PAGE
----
• Seats Available: 2/15
  • PosTag(s): INST-GLOBAL

Experiential Research Lab: “Holy” Conquest: Religion and Colonization in Sixteenth-Century Mexico
AS.360.408 (01)

"When the Spanish unleashed their regime of colonization of what is present-day Mexico, their primary justification was the religious salvation of Indigenous people. Spaniards, along with other Europeans, arrived by the boatload to impose colonial order, taking up bureaucratic and ecclesiastical positions. The result was far from smooth—the sixteenth-century saw widespread disease, missionary violence on behalf of salvation, crop destruction and the recultivation of land, urban plans that radically altered the environment, the resettlement of entire populations, among other dramatic social and environmental events. This course investigates the complex and dynamic elements of colonial New Spain (as Mexico was called) from an interdisciplinary perspective. It tries to make sense of the chaotic landscape of the first century of Spanish colonial rule in New Spain. It is a research and writing intensive course that serves as an introduction to both the history and art history of this place and moment. Our meetings will act as a springboard for a group trip to Mexico during the January intersession to study objects and spaces in situ. Final projects will relate to materials viewed in person in Mexico. The costs for this trip are included for all students, no fees required. Knowledge of Spanish preferred but not required.

  • Credits: 3.00
  • Level: Upper Level Undergraduate
  • Days/Times: W 3:00PM - 5:30PM
  • Instructor: Hyman, Aaron M., Rowe, Erin
  • Room: BLC 2030  
  • Status: Approval Required
  • Seats Available: 1/6
  • PosTag(s): HIST-LATAM

Introduction to the Museum: Past and Present
AS.389.201 (01)

This course surveys museums, from their origins to their most contemporary forms, in the context of broader historical, intellectual, and cultural trends including the social movements of the 20th century. Anthropology, art, history, and science museums are considered. Crosslisted with Archaeology, History, History of Art, International Studies and Medicine, Science & Humanities.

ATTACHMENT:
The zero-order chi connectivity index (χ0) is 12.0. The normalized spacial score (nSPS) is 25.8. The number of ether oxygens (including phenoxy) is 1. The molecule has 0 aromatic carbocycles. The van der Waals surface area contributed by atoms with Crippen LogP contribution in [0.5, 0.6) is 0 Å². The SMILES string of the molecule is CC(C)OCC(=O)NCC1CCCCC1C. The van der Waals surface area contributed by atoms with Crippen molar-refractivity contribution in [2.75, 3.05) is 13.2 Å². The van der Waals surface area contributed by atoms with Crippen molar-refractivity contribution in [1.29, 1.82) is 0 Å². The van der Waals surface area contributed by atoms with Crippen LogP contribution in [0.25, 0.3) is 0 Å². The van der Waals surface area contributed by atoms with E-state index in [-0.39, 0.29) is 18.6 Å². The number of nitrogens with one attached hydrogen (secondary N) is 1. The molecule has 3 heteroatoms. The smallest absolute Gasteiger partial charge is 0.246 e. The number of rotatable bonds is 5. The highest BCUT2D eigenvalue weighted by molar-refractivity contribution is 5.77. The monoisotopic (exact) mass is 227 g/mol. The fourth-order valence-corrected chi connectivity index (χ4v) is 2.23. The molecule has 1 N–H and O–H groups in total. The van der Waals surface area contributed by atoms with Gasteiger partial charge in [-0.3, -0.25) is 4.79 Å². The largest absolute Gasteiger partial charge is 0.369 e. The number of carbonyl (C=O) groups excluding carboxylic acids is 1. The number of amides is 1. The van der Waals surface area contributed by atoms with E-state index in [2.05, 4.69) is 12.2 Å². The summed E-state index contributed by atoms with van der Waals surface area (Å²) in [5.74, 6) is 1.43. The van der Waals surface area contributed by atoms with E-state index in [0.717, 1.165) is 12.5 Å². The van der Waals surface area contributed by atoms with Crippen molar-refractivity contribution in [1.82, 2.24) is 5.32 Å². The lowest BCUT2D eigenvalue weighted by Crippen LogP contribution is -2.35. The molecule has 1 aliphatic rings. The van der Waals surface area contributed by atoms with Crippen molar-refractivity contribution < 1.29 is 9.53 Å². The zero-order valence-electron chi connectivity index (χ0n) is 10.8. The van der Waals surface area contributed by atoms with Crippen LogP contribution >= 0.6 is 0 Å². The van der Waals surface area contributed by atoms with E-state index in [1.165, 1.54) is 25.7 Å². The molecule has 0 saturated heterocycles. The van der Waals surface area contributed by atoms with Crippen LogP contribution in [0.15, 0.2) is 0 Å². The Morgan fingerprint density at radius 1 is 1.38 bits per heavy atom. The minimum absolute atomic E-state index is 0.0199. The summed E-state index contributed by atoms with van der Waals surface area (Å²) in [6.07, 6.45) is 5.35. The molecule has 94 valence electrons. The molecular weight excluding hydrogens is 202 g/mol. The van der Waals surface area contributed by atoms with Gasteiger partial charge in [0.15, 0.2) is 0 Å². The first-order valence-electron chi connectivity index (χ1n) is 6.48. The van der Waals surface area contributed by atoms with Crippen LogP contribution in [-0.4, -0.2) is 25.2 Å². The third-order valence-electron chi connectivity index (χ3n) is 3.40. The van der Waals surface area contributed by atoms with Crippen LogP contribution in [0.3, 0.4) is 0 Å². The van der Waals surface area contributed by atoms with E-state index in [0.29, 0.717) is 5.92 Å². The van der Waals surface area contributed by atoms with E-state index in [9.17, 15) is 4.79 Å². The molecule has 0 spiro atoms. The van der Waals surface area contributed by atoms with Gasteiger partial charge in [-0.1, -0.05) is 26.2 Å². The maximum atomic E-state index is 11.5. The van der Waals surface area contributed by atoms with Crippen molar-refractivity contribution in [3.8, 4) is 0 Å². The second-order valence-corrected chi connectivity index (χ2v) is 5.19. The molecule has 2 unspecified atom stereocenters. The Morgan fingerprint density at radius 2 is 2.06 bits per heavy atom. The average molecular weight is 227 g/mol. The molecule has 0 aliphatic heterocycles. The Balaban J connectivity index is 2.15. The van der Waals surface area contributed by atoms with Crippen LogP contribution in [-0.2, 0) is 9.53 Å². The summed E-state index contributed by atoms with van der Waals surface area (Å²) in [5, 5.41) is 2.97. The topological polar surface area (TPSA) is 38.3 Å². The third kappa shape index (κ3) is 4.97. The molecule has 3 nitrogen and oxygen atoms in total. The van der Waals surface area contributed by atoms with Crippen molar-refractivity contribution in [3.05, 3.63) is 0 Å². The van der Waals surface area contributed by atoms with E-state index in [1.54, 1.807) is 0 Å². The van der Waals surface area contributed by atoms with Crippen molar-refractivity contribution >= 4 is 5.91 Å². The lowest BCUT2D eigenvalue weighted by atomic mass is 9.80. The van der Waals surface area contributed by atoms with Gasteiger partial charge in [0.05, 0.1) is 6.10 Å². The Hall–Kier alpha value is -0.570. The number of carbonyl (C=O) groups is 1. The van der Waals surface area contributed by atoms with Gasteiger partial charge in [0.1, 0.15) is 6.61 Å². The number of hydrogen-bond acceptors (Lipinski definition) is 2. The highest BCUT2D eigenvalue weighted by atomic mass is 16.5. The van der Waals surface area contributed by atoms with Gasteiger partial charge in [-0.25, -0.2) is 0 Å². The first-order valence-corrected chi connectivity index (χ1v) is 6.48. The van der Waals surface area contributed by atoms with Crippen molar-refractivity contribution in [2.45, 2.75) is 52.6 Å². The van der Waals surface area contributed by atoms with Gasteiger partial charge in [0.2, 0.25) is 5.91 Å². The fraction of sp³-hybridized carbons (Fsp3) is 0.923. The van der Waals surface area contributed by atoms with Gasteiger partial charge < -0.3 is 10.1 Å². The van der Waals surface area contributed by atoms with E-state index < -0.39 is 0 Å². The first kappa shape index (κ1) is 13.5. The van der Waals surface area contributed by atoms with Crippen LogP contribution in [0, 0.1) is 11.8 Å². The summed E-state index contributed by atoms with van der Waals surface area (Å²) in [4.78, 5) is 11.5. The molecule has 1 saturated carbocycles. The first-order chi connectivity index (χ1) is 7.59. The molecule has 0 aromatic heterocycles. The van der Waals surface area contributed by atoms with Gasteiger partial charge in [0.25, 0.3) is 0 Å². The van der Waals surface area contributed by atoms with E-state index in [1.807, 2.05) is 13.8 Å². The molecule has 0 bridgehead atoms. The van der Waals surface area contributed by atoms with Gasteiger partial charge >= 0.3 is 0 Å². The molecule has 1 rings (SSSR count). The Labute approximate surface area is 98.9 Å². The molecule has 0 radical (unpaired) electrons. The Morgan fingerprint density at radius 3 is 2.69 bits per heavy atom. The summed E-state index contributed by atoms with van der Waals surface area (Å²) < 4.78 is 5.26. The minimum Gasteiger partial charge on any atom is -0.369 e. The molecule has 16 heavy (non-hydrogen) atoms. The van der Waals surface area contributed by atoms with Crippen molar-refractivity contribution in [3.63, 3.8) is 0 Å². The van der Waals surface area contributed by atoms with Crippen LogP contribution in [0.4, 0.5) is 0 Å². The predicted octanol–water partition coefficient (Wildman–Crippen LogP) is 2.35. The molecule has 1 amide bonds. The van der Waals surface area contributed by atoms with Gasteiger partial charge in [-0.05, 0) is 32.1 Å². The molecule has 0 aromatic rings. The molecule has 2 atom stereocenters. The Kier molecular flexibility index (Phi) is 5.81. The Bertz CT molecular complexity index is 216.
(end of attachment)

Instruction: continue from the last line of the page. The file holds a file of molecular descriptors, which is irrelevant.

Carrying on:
• Credits: 3.00
  • Level: Lower Level Undergraduate
  • Days/Times: TTh 10:30AM - 11:45AM
  • Instructor: Kingsley, Jennifer P
  • Room: Maryland 114  
  • Status: Open
  • Seats Available: 17/25
  • PosTag(s): HIST-EUROPE, ARCH-ARCH, PMUS-INTRO, MSCH-HUM, INST-GLOBAL

Ancient Color: The Technologies and Meanings of Color in Antiquity
AS.389.315 (01)

What role did the colorful surfaces of sculptures, vessels and textiles play in the ancient world? We examine historical texts and recent scholarly and scientific publications on the technologies and meanings of color in antiquity, and use imaging and analytical techniques to study polychromed objects from the Johns Hopkins Archaeological Museum

  • Credits: 3.00
  • Level: Upper Level Undergraduate
  • Days/Times: M 1:30PM - 4:00PM
  • Instructor: Balachandran, Sanchita
  • Room: Gilman 150A  
  • Status: Waitlist Only
  • Seats Available: 0/15
  • PosTag(s): MSCH-HUM

Course # (Section) Title Day/Times Instructor Room PosTag(s) Info
AS.001.157 (01)FYS: Leonardo da Vinci - Art, Science, and MedicineTTh 10:30AM - 11:45AMCampbell, StephenGilman 177
 
AS.010.101 (01)Introduction to Art History IMW 12:00PM - 1:15PM, F 10:00AM - 10:50AMMerback, MitchellGilman 132
Gilman 177
AS.010.101 (02)Introduction to Art History IMW 12:00PM - 1:15PM, F 11:00AM - 11:50AMMerback, MitchellGilman 132
Gilman 177
AS.010.101 (03)Introduction to Art History IMW 12:00PM - 1:15PM, F 12:00PM - 12:50PMMerback, MitchellGilman 132
Gilman 217
AS.010.101 (04)Introduction to Art History IMW 12:00PM - 1:15PM, F 12:00PM - 12:50PMMerback, MitchellGilman 132
Gilman 177
AS.010.205 (01)Art of MesoamericaTTh 9:00AM - 10:15AMStaffGilman 177
 
HART-ANC
AS.010.240 (01)Art and the Environment in the Ancient Eastern MediterraneanMW 4:30PM - 5:45PMTaylor, Avary RhysGilman 177
 
HART-ANC, ENVS-MAJOR, ENVS-MINOR
AS.010.255 (01)Contemporary Performance ArtTTh 4:30PM - 5:45PMStaffGilman 132
 
HART-MODERN
AS.010.322 (01)Knowledge, Holiness, and Pleasure: The Illustrated Book in the Medieval WorldM 1:30PM - 4:00PMZchomelidse, NinoBLC 2043
 
HART-MED
AS.010.339 (01)Sex, Death, and Gender: The Body in Premodern Art, Medicine, and Culture, c. 1300-1600TTh 3:00PM - 4:15PMAllsopp, Ben WilliamGilman 119
 
HART-RENBAR, MSCH-HUM
AS.010.346 (01)Art of the Cold War EraTTh 9:00AM - 10:15AMMientkiewicz, Jason EHodson 305
 
AS.010.350 (01)Body and Soul: Medicine in the Ancient AmericasTTh 10:30AM - 11:45AMDeleonardis, LisaHodson 303
 
HART-ANC, MSCH-HUM
AS.010.400 (01)Research Lab: The Dutch AmericasM 1:30PM - 4:00PMHyman, Aaron M.Gilman 177
 
HART-RENBAR, INST-GLOBAL
AS.010.451 (01)Script, Character, Scribble: Writing and Pseudo-Writing in Modern and Contemporary ArtTh 1:30PM - 4:00PMBrown, Rebecca MaryGilman 177
 
HART-MODERN
AS.010.459 (01)The illuminated charter: visual splendor, performance, and authenticity of medieval legal documentsW 1:30PM - 4:00PMZchomelidse, NinoGilman 177
 
HART-MED
AS.040.420 (03)Classics Research Lab: Casts of BaltimoreT 1:30PM - 4:00PMAnderson, Emily S.K.Gilman 261
 
HART-ANC
AS.130.153 (01)A (Virtual) Visit to the Louvre Museum: Introduction to the Material Culture of Ancient EgyptMW 4:30PM - 5:45PMStaffGilman 130G
 
NEAS-ARTARC
AS.211.329 (01)Museums and IdentityMW 3:00PM - 4:15PMSpinner, Samuel JacobBloomberg 278
 
INST-GLOBAL
AS.360.408 (01)Experiential Research Lab: “Holy” Conquest: Religion and Colonization in Sixteenth-Century MexicoW 3:00PM - 5:30PMHyman, Aaron M., Rowe, ErinBLC 2030
 
HIST-LATAM
AS.389.201 (01)Introduction to the Museum: Past and PresentTTh 10:30AM - 11:45AMKingsley, Jennifer PMaryland 114
 
HIST-EUROPE, ARCH-ARCH, PMUS-INTRO, MSCH-HUM, INST-GLOBAL
AS.389.315 (01)Ancient Color: The Technologies and Meanings of Color in AntiquityM 1:30PM - 4:00PMBalachandran, SanchitaGilman 150A
 
MSCH-HUM